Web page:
I often have friends and family ask me for lawn care advice when it’s too late in the season. We tend to start gardening once the weather is agreeable but there is plenty to do ahead of time.
Spring planting can be tricky to time just right, which is why you need to prep your yard and gardens now for a successful season. Even if it seems like the snow isn’t going away anytime soon, don’t be caught off guard and have to play catch up in your garden all year long. As Benjamin Franklin once wisely noted: “Success is the residue of planning.”
Here are some important tips to keep in mind as you prep your plants for the warmer months:
1. Make a plan
Above all, prepare for spring by making a plan. I find it helpful to map out the landscape ahead of time to avoid crowding, dry spots and other variables that can inhibit growth. Check out each zone in the yard and determine which plants you want and where.
Plan for a good mix of perennials and annual flowers so you can have color blooming throughout the season. Plant according to height to ensure that taller plants are not blocking the sun from the shorter ones. You don’t have to rely on plants alone to add a splash of color to your yard, as well. Consider colored pots, chairs and anything else you can imagine that might make your yard stand out.
2. Give your yard a clean cut
It’s time to turn over a new leaf; spring cleaning is just what your plants need to ensure a nurturing environment. Clear all of the broken branches, leaves and other debris out of your garden beds and lawn. Rake your lawn, giving special attention to any thatch you might find. Trim away dead or broken branches on your trees and bushes. You should also cut back your perennials by removing last year’s dead growth. All of these efforts encourage new growth.
3. Prepare the foundation
Rain and snow will cause soil to become wet and compacted. One of the biggest mistakes inexperienced gardeners make is planting and working the soil too soon. You can test quickly if it is ready by picking up a ball of soil; if it stays in a ball then it’s still too early, but if it is soft and breaks apart easily then you’re ready to plant.
When the soil is ready for planting, start by turning it over with a pitchfork and then raking out any weeds or leaves. Make sure to add some compost to your soil a couple of weeks before planting to allow time for the nutrients to mix while not burning the roots. For those with well-established lawns, spring is also a great time to consider fertilizing.
4. Make sure to mulch
Flowers, bushes and trees love mulch. It forms a protective barrier between your plants and the bare soil. Mulch is also a fantastic insulator; it helps retain water, keeping the roots moist and prevents soil compaction. Mulch is also a great way to prevent weeds from growing and looks great in your yard.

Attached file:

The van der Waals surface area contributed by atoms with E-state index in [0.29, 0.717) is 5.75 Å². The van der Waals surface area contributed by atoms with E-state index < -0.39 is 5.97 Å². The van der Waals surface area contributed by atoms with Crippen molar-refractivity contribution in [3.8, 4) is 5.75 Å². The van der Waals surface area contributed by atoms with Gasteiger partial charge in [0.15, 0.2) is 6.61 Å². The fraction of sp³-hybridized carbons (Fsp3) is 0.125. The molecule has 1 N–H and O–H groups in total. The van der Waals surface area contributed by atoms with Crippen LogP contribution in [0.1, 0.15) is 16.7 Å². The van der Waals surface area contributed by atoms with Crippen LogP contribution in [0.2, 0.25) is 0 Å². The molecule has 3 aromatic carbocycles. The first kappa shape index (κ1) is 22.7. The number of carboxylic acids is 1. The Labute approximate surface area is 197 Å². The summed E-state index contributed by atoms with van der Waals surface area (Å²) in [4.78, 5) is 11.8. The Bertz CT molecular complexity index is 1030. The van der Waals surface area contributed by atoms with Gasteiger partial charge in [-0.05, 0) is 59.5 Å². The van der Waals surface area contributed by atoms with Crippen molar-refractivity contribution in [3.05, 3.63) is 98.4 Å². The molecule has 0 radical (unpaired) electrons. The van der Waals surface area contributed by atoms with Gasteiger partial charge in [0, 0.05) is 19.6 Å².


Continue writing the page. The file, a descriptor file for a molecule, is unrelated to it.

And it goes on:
5. Give plants a head start in the home
If it feels like you won’t see your garden for a while, growing plants indoors is a great option, especially for vegetables that require a long growing season. It’s a great way to start your garden when you are still cooped up inside the house, especially if you have young growers at home that would like to learn.
Planting your seeds indoors is also less expensive than buying starter plants from a nursery. I recommend using containers with drainage holes and a seed-starting mix rather than soil from the garden to ensure proper drainage. Always be sure to check your seed packets for the planting depth.
6. Edge your beds
Save yourself from extra work this spring by edging your garden now. Edging helps to prevent weeds and the lawn from encroaching on your garden bed. Not to mention that it makes your yard look fantastic.
No matter whether you are a gardening novice or have been sporting a green thumb for ages, you can always get one step ahead to help attain that beautiful and lush yard. Consider starting now as we begin to thaw out and you’ll save yourself a lot of grief later on.
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By Pamela Crawford, author, Easy Patio Veggies & Herbs
Photographs by Pamela Crawford
Pamela has written a great article about mixing herbs in containers. Herbs are natural companions with different textures for interest. The herb mix of parsley, sage, rosemary and thyme offers lots of flavor from a small combination loaded with textural interest.
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